Lists of journals ranked according to number of citations received are frequently used as indicators of usefulness, but little research has been carried out to test the validity of this hypothesis. On comparing lists of titles of journals ranked by citation counting with lists of the same journals, ranked according to frequency of use (using data from a survey at the National Lending Library), it was found that the rank order correlation between the two was low. This suggests that ranked lists produced by analyses of citations do not constitute valid guides for journal selection by libraries.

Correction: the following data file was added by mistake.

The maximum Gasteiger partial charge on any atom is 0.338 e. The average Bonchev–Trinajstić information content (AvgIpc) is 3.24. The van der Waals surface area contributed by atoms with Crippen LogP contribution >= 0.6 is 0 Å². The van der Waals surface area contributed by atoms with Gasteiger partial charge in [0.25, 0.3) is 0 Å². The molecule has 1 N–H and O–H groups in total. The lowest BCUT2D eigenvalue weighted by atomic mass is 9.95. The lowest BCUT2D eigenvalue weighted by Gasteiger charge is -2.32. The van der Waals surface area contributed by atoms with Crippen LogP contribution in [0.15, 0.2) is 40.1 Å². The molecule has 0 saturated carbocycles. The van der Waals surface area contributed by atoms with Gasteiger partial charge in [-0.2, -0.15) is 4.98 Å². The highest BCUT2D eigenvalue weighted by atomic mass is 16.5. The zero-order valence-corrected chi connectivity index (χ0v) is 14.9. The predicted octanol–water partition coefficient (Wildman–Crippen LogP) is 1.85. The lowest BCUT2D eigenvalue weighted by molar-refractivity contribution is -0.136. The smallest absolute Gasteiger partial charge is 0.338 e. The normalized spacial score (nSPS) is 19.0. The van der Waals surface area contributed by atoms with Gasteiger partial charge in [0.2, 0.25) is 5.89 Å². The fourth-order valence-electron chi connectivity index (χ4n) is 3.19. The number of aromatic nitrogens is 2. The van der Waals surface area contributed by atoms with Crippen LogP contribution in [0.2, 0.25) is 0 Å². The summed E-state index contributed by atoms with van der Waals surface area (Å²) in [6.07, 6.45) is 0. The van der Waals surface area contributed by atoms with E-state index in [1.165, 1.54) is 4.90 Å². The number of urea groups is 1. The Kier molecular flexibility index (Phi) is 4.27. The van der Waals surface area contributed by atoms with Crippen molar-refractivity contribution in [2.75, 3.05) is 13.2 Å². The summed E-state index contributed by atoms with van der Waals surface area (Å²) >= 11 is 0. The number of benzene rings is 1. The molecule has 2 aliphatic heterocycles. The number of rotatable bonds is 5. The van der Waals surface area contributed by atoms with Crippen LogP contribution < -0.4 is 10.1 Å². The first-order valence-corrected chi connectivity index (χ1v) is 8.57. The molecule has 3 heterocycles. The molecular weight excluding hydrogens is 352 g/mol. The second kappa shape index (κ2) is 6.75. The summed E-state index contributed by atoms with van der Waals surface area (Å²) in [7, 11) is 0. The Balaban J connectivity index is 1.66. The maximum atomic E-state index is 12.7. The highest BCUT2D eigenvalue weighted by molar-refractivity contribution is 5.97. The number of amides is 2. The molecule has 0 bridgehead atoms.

SCALES, P.A. (1976), "CITATION ANALYSES AS INDICATORS OF THE USE OF SERIALS: A COMPARISON OF RANKED TITLE LISTS PRODUCED BY CITATION COUNTING AND FROM USE DATA", Journal of Documentation, Vol. 32 No. 1, pp. 17-25. https://doi.org/10.1108/eb026612Download as .RIS
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